i agree with kris.


But were the protestors trying to ensure that justice took place or that Smith was convicted? Those two are not necessarily the same thing, although they clearly were in the protestors’ minds.

Perhaps we are all being a bit too sweeping in our definition of “protestors”, since there were clearly many groups, with different motives.

I think Kris and cvj have made a good case that Nicole, one person (and, I suspect, poor and uneducated) against the weight of the American and Philippine governments, male prejudices, and a not entirely fair justice system, deserved support.

On the other hand, at least some of the protesters were clearly knee-jerk anti-American demonstrators. That is clear from the banners they were holding, many of which had nothing to do with the case at all. I think that is wrong, for the reasons I have already stated.

Perhaps if we take the view that there were different types of protestors, we can find a way to reach an amicable agreement on this point!


Kris, excellent comments all. intelligently argued.

Ktree, maybe you should first learn to spell 'Filipino/filipina' before making comments on this subject. As for US soldiers "dying for us so we can sleep in peace", erm, have you asked a normal iraqi about his/her sleeping conditions lately due to the wonderful actions of the US armed forces? Based on your spelling skills, i presume you vote Republican, correct?

I too am surprised at the guilty verdict. Something new for the Philippines other than the usual whitewash. The Okinawans must be happy about this as well.

Smith and his cohorts are just a bunch of ignorant kids, probably from underprivileged families -- the targetted demographic for recruitment of the US armed forces, but his conviction i think can be seen as a symbol-- The Philippines may be getting some balls after all.

I'm hoping it's a global trend against American bullying and arrogance, as the recent presidential elections in many countries of Latin America seem to indicate. No more lapdogs to America in a region that has traditionally been subservient to American interests.

People are finally standing up to the greedy, selfish, self-centred schoolyard bully, and that can only be a good thing for the rest of the world.


And btw, these 'knee-jerk anti-American demonstrators' irritate me as well. They do not do themsleves any good by jumping to conclusions before getting the facts, but i think they do help keep the case alive in the media, which then becomes a form of pressure against having the traditional whitewash whenever a US serviceman is involved in wrongdoing.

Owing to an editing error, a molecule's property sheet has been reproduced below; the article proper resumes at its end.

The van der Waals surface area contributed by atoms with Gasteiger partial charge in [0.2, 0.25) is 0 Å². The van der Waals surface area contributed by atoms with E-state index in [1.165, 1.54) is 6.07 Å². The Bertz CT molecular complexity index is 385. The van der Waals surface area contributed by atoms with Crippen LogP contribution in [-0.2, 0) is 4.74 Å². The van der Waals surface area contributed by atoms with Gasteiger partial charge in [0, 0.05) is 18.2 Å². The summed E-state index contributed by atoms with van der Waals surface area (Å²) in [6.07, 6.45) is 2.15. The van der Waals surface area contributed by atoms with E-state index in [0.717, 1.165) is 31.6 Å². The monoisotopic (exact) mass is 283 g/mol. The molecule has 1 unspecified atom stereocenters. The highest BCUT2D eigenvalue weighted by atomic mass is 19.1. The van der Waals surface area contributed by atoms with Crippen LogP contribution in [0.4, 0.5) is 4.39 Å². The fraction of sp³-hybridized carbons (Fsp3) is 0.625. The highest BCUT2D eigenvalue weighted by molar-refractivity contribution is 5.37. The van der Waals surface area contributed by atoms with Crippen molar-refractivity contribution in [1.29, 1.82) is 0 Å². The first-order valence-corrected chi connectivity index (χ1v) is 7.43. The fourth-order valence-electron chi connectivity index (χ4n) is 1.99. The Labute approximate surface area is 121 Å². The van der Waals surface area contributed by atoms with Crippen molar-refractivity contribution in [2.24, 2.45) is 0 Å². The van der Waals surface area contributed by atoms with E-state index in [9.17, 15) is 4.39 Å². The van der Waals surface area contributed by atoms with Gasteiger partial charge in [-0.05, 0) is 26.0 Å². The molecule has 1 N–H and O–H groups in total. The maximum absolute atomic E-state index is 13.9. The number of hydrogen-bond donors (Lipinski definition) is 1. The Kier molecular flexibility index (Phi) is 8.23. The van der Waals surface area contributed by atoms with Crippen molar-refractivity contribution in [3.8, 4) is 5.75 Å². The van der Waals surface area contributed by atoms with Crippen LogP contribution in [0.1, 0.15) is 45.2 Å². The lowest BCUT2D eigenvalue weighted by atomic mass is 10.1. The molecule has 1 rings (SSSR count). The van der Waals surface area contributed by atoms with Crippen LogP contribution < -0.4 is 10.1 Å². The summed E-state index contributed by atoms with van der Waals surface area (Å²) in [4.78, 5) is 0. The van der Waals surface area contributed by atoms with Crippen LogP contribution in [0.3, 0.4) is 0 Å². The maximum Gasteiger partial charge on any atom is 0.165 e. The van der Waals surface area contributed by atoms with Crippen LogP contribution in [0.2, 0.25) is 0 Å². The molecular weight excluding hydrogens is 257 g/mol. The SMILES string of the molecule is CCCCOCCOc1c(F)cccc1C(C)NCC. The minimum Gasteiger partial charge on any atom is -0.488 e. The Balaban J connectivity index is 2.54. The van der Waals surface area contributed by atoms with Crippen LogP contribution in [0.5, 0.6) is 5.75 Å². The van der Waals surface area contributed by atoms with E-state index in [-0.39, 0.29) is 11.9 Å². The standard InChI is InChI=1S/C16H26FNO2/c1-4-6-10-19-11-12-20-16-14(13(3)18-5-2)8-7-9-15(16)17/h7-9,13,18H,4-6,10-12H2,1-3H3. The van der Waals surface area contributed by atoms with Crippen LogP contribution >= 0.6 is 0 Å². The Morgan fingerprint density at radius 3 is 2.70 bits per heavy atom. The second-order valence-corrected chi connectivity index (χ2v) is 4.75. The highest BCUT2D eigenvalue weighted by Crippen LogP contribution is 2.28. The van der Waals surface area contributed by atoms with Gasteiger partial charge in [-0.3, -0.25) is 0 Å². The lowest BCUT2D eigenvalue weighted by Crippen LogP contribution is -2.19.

The Smith case is probably going to do only one thing as far as the Americans are concerned -- and that is to make sure, whenever possible, that no more of their servicemen are subjected to the cynical farce of a trial in the Philippines.

Whether or not Smith did what he is accused of doing, he did not receive a fair trial. And no amount of bleating about whitewashes in the past or a symbolic victory for the Philippines is going to change that.

Smith will go back to the States, but the justice system in the Philippines will remain one of the most corrupt and corruptible in the world.

Where's the victory in that, I wonder?


The victory is Americans will want nothing to do with the Philippines, hopefully.

After decades of colonization and interference (backing the 20yr Marcos dictatorship), not to mention the murderous Philippine-American war of 1898-1902 in which the US army wiped out 1/10th of the then Philippine population-- its best, brightest, bravest, and most patriotic people-- thus preventing the Philippines from achieving its revolution and freedom from nearly 400 years of occupation by Spain (read your history), it would be a pretty welcome relief not to have any more Yanks on our soil. They've done too much already.

i'm thinking the Iraqi people are with me on this as well for their country.